What is wage theft?
Wage theft is the illegal withholding of wages or the denial of benefits that are rightfully owed to an employee. Wage theft, particularly from low wage legal or illegal immigrant workers, is common in New York. Wage theft can be conducted through various means: overtime, minimum wage violations, employee misclassification, illegal deductions in pay, working off the clock, not being paid at all.
Often theft of wages is combined with failure to document what was paid by giving the employee an earnings statement which specifies the hours worked, the rate of pay and total amount of pay for the period. This may be combined by payment in cash or personal check.
According to the the New York Labor Code, unless exempt, employees are entitled to receive overtime pay calculated at least time and one-half times pay for all time worked past forty hours a week. Some exemptions to this rule apply to public service agencies or to employees who meet certain requirements in accordance to their job duties along with a salary of no less than $900 a week. Despite regulations, there are many employees today who are not paid overtime due them.
In 2009, reform placed the new federal minimum wage at $7.25. Beginning December 31, 2013, New York State’s minimum wage will increase in a series of three annual changes as follows:
- $8.00 on 12/31/13
- $8.75 on 12/31/14
- $9.00 on 12/31/15
Misclassification of employees is a violation that leaves employees very vulnerable to other forms of wage theft. Under the FLSA, independent contractors do not receive the same protection as an employee for certain benefits. The difference between the two classifications depends on the permanency of the employment, opportunity for profit and loss, the worker’s level of self-employment along with their degree of control. An independent contractor is not entitled to minimum wage, overtime, insurance, protection, or other employee rights. Attempts are sometimes made to define ordinary employees as independent contractors.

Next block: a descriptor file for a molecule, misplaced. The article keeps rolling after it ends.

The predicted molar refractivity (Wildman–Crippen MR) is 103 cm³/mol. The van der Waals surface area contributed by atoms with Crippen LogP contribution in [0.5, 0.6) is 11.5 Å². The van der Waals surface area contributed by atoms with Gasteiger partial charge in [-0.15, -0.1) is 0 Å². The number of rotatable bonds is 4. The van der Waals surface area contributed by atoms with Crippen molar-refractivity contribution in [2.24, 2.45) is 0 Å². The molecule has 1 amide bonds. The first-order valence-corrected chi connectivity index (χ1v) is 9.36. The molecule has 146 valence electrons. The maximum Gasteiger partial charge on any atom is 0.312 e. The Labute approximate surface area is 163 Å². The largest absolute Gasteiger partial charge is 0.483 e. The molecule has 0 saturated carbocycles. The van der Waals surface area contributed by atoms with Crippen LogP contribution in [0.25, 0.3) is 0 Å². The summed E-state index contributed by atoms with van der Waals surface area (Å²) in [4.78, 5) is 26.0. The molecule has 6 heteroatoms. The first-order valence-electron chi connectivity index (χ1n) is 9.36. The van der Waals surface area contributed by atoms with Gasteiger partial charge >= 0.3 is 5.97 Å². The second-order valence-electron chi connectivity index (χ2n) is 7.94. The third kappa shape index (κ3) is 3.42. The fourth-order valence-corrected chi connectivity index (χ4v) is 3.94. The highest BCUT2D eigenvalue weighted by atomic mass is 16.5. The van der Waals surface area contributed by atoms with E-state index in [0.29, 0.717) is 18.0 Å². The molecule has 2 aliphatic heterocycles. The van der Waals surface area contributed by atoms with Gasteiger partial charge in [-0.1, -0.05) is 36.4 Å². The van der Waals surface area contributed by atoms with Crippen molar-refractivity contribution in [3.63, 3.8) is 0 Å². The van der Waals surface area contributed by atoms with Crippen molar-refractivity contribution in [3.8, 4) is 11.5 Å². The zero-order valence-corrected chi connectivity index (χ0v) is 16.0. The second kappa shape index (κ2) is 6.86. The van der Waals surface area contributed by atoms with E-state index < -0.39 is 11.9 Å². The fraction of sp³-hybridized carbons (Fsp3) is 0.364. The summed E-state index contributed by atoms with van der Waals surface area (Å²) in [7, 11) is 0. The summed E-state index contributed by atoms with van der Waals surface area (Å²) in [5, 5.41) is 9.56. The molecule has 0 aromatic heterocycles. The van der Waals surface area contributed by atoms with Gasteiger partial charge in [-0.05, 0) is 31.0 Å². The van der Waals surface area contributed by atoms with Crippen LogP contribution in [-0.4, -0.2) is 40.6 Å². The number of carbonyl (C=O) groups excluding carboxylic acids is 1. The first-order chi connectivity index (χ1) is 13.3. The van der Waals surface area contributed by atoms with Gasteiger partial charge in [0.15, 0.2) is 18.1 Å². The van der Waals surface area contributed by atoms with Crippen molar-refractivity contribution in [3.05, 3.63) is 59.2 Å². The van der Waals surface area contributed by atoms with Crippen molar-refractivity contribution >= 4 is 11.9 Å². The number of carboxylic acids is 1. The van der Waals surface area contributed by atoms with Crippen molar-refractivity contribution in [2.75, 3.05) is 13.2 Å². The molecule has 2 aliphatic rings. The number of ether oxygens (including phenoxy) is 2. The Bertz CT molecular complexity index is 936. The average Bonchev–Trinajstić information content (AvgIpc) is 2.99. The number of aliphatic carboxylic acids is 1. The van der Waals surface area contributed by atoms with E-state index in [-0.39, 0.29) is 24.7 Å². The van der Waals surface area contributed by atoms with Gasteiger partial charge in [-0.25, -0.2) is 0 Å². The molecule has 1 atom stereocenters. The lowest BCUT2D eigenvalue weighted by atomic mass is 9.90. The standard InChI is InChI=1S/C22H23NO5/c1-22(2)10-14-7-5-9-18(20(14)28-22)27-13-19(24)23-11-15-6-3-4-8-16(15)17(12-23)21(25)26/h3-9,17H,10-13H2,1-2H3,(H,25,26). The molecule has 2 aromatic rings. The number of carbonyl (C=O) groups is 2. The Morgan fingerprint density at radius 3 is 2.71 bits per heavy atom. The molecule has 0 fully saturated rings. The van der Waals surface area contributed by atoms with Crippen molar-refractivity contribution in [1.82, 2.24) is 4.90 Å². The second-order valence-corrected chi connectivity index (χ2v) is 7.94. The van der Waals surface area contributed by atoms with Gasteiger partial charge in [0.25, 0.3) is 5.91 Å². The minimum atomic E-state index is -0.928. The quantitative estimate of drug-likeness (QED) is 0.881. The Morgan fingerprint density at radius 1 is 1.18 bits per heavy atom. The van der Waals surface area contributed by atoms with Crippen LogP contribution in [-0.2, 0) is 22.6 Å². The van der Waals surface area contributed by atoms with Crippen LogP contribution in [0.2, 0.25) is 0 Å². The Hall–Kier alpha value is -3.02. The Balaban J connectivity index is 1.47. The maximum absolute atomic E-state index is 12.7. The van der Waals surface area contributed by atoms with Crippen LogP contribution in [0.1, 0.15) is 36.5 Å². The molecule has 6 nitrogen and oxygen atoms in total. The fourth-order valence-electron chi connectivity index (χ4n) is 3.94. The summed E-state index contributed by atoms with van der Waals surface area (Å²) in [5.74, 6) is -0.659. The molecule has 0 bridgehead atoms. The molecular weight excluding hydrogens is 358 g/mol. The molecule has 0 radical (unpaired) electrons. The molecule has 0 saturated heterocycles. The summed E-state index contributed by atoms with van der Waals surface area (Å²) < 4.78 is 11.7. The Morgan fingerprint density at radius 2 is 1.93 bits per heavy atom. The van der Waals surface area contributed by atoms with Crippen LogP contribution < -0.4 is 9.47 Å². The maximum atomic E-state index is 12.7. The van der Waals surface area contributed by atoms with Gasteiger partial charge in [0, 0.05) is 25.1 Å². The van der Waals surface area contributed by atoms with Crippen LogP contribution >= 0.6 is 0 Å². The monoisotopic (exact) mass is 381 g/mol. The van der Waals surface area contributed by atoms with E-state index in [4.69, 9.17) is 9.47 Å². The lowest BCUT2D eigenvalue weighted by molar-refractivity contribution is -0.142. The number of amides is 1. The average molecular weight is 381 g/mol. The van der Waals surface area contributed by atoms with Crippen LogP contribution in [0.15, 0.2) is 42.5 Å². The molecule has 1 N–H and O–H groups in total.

Employees are subject to forms of wage theft through illegal deductions. Trivial to sometimes fabricated violations in the workplace are used to validate deductions. Any deduction that brings an employee to a level of compensation lower than minimum wage is also illegal. Employers are required to issue employees documentation of deductions along with earnings. Failure to issue this documentation is generally prevalent in working places subject to wage theft.
Full Wage Theft
The most blatant form of wage theft is for an employee to not be paid for work done. An employee being asked to work overtime or working through breaks without pay is being subjected to wage theft. In the most extreme cases, employees report receiving nothing. In some cases, the legal status of the workers can enable employers to withhold pay without fear of facing any consequences.
Putting the pressure on injured workers to not file for workers’ compensation is frequently successful. Employees are often confronted with threats of firing or calls to immigration services if they complain or seek redress.